Jason Eaton went to his girlfriend's Indiana home last week with an engagement ring, he told police.
He planned on proposing to Wendy Sabatini, according to court documents.
But Sabatini told Eaton "no" before he even got the question out.
Eaton now stands accused in the fatal shooting of Sabatini. The Greensburg Daily News reports that Eaton faces a murder charge in connection with Sabatini's death, a crime authorities say he has confessed to.
Eaton walked into the Greensburg police department on Oct. 25 and asked to speak with an officer, according to a probable cause affidavit. He told the officer that he had killed his girlfriend, and authorities went out to check on Sabatini.
They were met at Sabatini's Indiana home by her son, who thought his mother was still at work. The son was eating dinner after an internship, and was "unaware of any problems in the home," the affidavit notes.
"Officers searched the residence and found Sabatini deceased in an upstairs bedroom from an apparent single gunshot wound to the crown of her head," the documents read. "A firearm located inside the bedroom was found and seized."
After Eaton was detained at the police station, he told police about the failed proposal attempt and subsequent shooting.
"Eaton advised that earlier in the afternoon, he was speaking to Sabatini in the upstairs bedroom and approached her with an engagement ring, with the intent to ask Sabatini to marry Eaton. Sabatini declined before he asked," the court documents state. "Eaton said that he then retrieved a firearm from a nightstand and moved behind Sabatini, who was seated on the opposite side of the bed. Eaton said the gun fired, striking Sabatini in the head."
Eaton told police that he left the gun in the bedroom and went downstairs. Eventually, he told investigators, he left the house and traveled to the home of another woman.
Eaton told that woman "that he messed up and he thinks he killed Sabatini," the affidavit states. The pair then drove to the police department.
The affidavit notes that the investigation is ongoing, "with regard to intent, motive and timeline."
"The investigation by the Greensburg Police Department is ongoing," Prosecuting Attorney Nathan Harter said in a statement released to the Greensburg Daily News. "Any person charged with a crime is presumed innocent until proven guilty. This office will have no further comment on this pending criminal case, consistent with the Indiana Rules of Professional Conduct."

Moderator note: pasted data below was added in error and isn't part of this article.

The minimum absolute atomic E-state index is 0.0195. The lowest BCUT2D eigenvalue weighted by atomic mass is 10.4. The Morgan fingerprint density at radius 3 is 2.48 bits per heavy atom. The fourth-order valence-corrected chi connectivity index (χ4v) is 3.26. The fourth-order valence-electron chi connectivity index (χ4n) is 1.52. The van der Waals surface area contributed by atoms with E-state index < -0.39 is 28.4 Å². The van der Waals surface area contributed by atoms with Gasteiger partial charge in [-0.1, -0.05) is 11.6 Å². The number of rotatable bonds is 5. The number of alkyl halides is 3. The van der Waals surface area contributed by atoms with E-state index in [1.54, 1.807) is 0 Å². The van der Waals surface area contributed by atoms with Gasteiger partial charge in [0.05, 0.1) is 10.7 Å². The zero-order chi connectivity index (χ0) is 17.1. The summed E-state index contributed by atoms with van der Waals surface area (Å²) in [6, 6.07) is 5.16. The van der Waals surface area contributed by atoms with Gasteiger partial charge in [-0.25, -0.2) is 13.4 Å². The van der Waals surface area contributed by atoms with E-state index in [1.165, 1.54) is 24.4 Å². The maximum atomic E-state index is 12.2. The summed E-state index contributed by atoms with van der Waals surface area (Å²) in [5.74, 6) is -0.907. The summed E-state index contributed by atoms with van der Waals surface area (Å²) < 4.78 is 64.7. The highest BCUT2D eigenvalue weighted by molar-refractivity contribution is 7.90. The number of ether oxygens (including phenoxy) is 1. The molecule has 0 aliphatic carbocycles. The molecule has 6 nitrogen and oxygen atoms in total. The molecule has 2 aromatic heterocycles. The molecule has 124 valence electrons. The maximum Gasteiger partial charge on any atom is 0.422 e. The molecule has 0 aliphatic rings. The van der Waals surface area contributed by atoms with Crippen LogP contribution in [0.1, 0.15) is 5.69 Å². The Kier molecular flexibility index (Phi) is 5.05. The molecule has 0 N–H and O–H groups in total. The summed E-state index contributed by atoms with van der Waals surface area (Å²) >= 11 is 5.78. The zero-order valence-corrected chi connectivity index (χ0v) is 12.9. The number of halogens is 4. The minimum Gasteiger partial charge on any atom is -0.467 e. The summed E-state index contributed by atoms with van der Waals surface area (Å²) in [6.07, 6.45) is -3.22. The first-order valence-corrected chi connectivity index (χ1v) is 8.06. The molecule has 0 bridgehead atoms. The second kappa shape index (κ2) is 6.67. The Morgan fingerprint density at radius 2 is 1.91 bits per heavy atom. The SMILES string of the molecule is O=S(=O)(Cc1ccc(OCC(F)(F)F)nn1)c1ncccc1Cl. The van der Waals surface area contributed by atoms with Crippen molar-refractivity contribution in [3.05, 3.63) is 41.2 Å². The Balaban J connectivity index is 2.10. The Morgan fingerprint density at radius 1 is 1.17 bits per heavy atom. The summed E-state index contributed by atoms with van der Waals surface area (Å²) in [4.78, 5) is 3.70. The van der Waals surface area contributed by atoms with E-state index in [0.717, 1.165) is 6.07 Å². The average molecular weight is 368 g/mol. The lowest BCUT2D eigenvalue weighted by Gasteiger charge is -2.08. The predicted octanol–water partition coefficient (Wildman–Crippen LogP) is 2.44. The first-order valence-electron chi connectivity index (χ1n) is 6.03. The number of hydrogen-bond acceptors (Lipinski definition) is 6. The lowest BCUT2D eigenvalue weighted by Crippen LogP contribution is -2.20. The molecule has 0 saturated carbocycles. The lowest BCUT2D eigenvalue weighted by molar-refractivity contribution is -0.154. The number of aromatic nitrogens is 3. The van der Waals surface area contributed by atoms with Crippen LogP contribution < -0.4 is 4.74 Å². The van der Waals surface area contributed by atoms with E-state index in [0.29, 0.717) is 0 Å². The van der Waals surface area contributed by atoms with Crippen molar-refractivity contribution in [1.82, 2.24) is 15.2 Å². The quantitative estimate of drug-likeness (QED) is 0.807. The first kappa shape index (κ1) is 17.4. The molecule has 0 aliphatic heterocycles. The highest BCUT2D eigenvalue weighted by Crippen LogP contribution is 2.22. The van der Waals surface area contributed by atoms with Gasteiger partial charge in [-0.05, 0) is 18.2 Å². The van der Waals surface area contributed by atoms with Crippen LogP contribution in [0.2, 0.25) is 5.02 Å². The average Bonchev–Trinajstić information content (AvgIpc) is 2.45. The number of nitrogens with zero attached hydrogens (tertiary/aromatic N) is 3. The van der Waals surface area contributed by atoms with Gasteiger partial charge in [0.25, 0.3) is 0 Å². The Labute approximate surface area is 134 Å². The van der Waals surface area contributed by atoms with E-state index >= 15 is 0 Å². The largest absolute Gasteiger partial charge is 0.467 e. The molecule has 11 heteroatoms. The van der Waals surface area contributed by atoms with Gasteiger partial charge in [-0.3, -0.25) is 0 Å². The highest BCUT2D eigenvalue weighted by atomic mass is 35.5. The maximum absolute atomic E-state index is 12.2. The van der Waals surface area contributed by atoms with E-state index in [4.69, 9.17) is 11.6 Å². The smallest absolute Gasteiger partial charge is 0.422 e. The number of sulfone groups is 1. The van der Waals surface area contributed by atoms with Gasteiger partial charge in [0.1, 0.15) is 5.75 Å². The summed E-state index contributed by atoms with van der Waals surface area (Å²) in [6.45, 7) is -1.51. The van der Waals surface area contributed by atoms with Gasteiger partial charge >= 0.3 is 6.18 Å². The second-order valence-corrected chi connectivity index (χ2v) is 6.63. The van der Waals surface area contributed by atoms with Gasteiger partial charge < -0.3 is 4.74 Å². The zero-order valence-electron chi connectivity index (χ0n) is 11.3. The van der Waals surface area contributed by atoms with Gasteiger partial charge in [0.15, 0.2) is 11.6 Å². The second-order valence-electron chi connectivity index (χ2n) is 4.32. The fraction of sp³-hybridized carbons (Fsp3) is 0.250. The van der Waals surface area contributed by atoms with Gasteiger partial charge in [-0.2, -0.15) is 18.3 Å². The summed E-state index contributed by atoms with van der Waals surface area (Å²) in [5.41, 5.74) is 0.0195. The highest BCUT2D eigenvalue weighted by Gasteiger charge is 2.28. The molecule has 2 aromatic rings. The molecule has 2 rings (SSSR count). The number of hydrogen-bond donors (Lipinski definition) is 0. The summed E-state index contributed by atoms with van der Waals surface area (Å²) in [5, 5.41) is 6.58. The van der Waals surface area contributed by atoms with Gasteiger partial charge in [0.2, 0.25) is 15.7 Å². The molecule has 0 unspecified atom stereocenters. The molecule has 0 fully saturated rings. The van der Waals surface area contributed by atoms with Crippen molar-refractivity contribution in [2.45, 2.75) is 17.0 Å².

A message left with Eaton's attorney was not immediately returned.
Sabatini's son, Lake, spoke with Fox 59 after the shooting, telling the station that he knew his mother, who was divorced, would turn down a proposal, saying that she simply did not want to get remarried.
"Anybody instantly would fall in love when you met her," he said of his mother. "She was a wonderful person."
Sabatini's sister told the Fox affiliate that she was shocked by Eaton's reaction to the rejection.
"I would have never seen this side out of him, but I guess you truly don't know everybody," Heather Rasmus told the station. "He just didn't get the answer he wanted."
Of her slain sister, Rasmus said: "She was a very stern woman. She stood her ground."
Sabatini's friends remembered the 44-year-old as a supportive woman who was "inspiring," according to the Logansport Pharos-Tribune. Her ex-husband recalled her smile, telling the newspaper that when they met: "I couldn't take my eyes off her."
"There was just something about her," John Sabatini told the Pharos-Tribune. "She was always smiling."
Another acquaintance, Lora Collins, said learned of Sabatini's death the morning after the shooting, after noticing several missed calls.
"If she wanted something," Collins told the newspaper, "Wendy went out and got it. But she was also so humble and had an awesome personality, and I will always remember that laughter."